The Middle East Security Salary Survey – SSR Recruitment
Andrew Hudson, ME Director, SSR Recruitment
The SSR & Executive Profiles global salary survey reviews more than 4000 security professionals (nationals and expatriate) with data gathered from the finance sector, manufacturing, extractives, FMCG and logistics. In 2016 the predicted salary increase for top management roles in the Middle East by Towers Watson will be on average 4.5 per cent with increases in Jordan and Lebanon of over 7 per cent .
In many countries this will lead to wage inflation as the cost of living increases in the region are predicted to be from 1.8 per cent in Oman and up to 3.5 per cent in KSA. We are also seeing a reduction or zero inflation in the cost of accommodation, reducing a major cost for most people. The first two months of 2016 saw rental prices in Dubai drop by 1.65 per cent and by 10 per cent from the same period the previous year.
The main export commodity for most Middle East countries has been crude oil, but this has been volatile over the last 18 months dropping from trading prices of above $100 a barrel to below $50 a barrel and slowly rising again. The majority of government revenues for most GCC countries are through oil and they have made cuts and reduced subsidies as well as put projects on hold.
At the end of 2015 and first 2 quarters of 2016 saw a slowdown in hiring. In Oil & Gas and construction there has been dramatic headcount reduction. Typically this would include non-essential positions, backroom and admin staff, and this has led to reductions in security roles.
The headcount reduction has led to many people searching for new employment and suddenly the salary package is not the main reason for new employment. Gone are the days where people traded jobs regularly for double digit salary increases but are now seeking stability and a regular income. This has also lead to many being willing to be target driven to earn bonuses rather than a steady larger salary package.
One of the biggest challenges for Western Expatriates has been the high school fees. Whilst everything seems to be slowing down, education fees continue to rise. Whilst Asian curriculum schools remain relatively affordable, British and American Curriculum schools have continuously raised costs. Therefore the total remuneration demands from Western expatriates is often much higher than their Asian counterparts.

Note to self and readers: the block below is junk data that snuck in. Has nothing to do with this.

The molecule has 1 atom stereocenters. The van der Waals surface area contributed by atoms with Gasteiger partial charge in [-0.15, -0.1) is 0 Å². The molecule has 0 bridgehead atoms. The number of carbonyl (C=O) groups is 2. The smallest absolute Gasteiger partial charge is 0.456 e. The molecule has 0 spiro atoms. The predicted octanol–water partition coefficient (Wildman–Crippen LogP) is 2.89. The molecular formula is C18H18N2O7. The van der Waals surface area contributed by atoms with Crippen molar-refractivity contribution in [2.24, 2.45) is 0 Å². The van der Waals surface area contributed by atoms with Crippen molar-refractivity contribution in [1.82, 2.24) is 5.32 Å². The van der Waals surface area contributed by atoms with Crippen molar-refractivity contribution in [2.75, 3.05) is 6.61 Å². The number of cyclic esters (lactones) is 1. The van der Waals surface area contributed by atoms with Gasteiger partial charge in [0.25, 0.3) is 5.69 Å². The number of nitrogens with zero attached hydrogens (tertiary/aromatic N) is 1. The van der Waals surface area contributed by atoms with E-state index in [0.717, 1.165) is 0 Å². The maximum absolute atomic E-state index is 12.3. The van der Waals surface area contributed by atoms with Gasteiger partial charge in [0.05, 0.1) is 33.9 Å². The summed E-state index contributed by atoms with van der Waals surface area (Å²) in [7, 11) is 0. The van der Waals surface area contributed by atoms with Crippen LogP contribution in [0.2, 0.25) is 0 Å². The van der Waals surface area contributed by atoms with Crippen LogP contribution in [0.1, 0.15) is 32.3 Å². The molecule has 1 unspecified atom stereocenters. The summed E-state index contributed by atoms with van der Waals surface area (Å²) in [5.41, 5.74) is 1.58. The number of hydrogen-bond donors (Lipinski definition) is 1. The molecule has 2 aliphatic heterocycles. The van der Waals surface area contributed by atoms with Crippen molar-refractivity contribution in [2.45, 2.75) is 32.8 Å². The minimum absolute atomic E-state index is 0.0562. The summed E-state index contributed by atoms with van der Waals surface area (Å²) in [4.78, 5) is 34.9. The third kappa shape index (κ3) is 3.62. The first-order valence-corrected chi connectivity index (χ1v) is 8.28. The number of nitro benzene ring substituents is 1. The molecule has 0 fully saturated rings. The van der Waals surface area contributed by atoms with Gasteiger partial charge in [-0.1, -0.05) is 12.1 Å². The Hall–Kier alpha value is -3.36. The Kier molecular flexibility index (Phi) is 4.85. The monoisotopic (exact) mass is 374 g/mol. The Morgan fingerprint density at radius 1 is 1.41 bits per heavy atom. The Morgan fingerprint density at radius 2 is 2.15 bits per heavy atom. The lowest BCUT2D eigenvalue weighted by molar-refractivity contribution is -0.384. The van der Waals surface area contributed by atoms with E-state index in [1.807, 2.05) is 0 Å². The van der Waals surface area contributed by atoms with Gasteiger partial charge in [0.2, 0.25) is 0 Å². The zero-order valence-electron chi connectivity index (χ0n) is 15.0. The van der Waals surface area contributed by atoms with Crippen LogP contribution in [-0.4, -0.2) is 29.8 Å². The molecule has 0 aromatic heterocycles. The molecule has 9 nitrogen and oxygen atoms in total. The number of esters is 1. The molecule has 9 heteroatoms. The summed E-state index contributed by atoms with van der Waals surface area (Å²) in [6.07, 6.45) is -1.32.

Over the last two years with increasing risk of terrorist actions we are seeing a greater deployment of technology (video surveillance, access control perimeter protection, etc) by both governments and the private sector. There is a growing awareness that sophisticated electronics can play a major role in meeting todays security needs. This calls for a different type of professional who has the knowledge of planning and designing such integrated systems.
With a back drop of greater ME security risks how does the security profession measure its worth?
Board room dashboards measure the threats from high risk environments, disruption through a range of issues; increasing local tensions; the threat of civil war; insider threats in a diversified work force; local customs and practices; facilitation payments presented as retro discounting. How do you stop local management going rogue? Corporations increasingly want to take back their routes to markets to increase profits; rather than a lower risk strategy of delivering to regional wholesalers. This just depends on the Board having an appetite to be in Afghanistan, Yemen or South Sudan. In dangerous or high-risk environments then the safety of employees and their families has to be high on the list. Residential security, route planning, evacuation plans, etc, are just some of the areas the typical security manager has to contend with.